I came to Cochabamba, Bolivia to live for 7 weeks not only to learn Spanish and research the country’s educational policy, but because I wanted to know if living in a developing country was something I wanted to do again after graduating from school next year. I’m 35 years old now and have tasted the zest of exploring the world and living overseas on and off for the past 13 years. By the end of this summer I’ll have traveled to 30 U.S. states, 23 countries and 5 continents. My lifetime goal is to visit all 50 states, 35 countries and all 7 continents and I still see that goal being achieved. However, I find myself at a point in life where the things I have given up to explore the world are now enticing me. After spending a semester studying and working in Geneva, Switzerland during my senior year of undergrad, I knew the traditional lifestyle of getting a good job, working my way up the corporate ladder, maxing out my 401(k), getting married and living in suburbia was of little interest to me. The thought of spending my weekends mowing the lawn, washing the car, taking the kiddies to their little league game, and sitting at the same desk day-in and day-out made me nauseous. I sought adventure. I wanted to create a life that suited me and live it on my terms. I wanted to do what I wanted, when I wanted, and wherever I wanted with no one telling me how to do it. I’ve lived quite an extraordinary life, in my opinion, but I’ve also foregone many magical experiences.
I can now look back without worry or regret for my choices in life. Because I’ve learned what it means to be an adventurer. I’ve had my breath taken away in the Sistine Chapel. I’ve marveled at the shooting stars while in the Gobi Desert. I’ve sat in total awe of the moonstruck clouds cascading through the peaks of the Swiss Alps. I’ve hiked the rolling peaks of the Carpathian Mountains in Romania, explored majestic caves and ziplined down a canyon in the Julian Alps of Slovenia, climbed to 14,000 feet in the Rocky Mountains, and overlooked Bolivia while standing atop the Andes. I’ve sailed the Nile, climbed an Egyptian pyramid, and walked amongst the Valley of the Kings in Luxor. I’ve made friends with Russians while sharing vodka and singing a song about the collapse of the Soviet Union. I’ve almost been stranded in the Ural Mountains of Russia while fetching some Snickers while traveling on the Trans-Siberian Rail. I’ve hyperventilated while swimming in my underwear in the freezing waters of Lake Baikal, Siberia. I’ve meditated in complete wonder with Buddhist monks in a mountain-top temple. I’ve experienced what it means to live with a host family in a foreign country and share deep, cross-cultural communication. I’ve learned what it means to make new friends while riding a subway in Vienna, Austria and end up becoming pals for just one evening, in a transient moment that I’ll never forget. I’ve lain out in the nude under the Black Sea sun while playing Texas Hold ‘Em and putting back cold ones with other butt-naked friends. I’ve gnawed on grilled snake in Beijing and been grossed out by the taste of camel cheese in Mongolia. I’ve wandered and gotten lost amongst the cobblestone streets of Venice. I’ve almost accidently burnt down a bar in Prague because my Absinthe caught fire. I’ve been pick-pocketed by Gypsies in Pisa and seen my life flash before my eyes while nearly being run over by a car in Paris. I’ve saved a girl from being gang-raped in a sleazy club in Romania. I’ve listened to the traditional polka bands in Munich while drinking German beer by the liter and relaxed in the tile-woven, “men only” bathhouses of Budapest.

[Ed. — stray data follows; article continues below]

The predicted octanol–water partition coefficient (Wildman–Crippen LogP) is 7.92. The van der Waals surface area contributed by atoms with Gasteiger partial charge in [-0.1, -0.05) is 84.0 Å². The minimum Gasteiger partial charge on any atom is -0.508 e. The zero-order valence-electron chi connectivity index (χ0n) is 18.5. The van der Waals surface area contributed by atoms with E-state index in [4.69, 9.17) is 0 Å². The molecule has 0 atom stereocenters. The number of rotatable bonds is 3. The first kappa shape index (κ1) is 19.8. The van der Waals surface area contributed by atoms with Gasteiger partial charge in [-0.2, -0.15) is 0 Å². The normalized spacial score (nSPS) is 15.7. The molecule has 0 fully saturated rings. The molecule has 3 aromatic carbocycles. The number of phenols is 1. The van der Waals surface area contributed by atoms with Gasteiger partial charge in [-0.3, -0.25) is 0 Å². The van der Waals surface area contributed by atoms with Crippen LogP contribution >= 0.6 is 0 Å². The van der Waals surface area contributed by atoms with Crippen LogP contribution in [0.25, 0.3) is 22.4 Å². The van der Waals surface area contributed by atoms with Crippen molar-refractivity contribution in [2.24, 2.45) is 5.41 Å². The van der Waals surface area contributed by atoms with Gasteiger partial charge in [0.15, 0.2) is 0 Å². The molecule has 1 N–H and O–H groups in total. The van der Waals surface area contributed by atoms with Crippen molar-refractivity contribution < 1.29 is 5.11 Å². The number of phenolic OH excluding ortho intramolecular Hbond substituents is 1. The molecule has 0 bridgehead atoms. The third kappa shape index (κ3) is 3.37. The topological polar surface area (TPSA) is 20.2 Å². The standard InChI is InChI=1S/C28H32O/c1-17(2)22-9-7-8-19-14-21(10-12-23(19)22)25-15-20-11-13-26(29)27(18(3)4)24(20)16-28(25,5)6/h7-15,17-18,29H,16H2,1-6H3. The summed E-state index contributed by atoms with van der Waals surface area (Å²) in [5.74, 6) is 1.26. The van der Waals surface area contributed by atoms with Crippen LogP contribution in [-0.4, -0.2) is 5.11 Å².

However, over the past year I’ve begun to notice that I’ve gotten tired of the cold showers, lack of heat when it’s 0 degrees outside, running to the bathroom in the middle of the night because the local food didn’t sit well with my stomach, holding my nose from the stench of an outhouse in 90-degree heat, living out of a suitcase, and moving every 6-12 months. Yet I wouldn’t give up any of my glorious travel and living abroad experiences. They have been incremental in becoming the cultural and distinguished man I am today. A regular job with 2-weeks of vacation per year never would’ve provided the opportunities I sought out.
Lately I’ve been feeling that my lifestyle’s been taking its toll after all these years. And the traditional things I’ve missed out on are now beckoning my attention. I’m finding that I want to channel my adventurous soul in new directions. Although the world is my house I often long to live in a single place that I can call “home”. I’ve found working in the yard on a Saturday afternoon isn’t so bad after all. Until recently, I’ve missed out on having a serious, long-term relationship. I want to have a child and look into their eyes and show them what true love is, and look into my woman’s eyes and have her knock me off my feet. I’ve always wanted to partake in amateur auto racing on summer weekends and learn how to play the guitar. I want to buy a fixer-upper house that I can design to my liking. I have no idea how install lighting, lay tile, or put up drywall, but I think that’ll make for a new challenge. I’m looking forward to establishing myself in a career and becoming an expert in my field. And I intend to find a position that will allow for international travel to quench my occasional travel bug. Maybe it will be with the State Dept. or a development consulting firm or an international investment firm. Only time will tell. All I can say is that I’m excited for my future adventures and live without regret.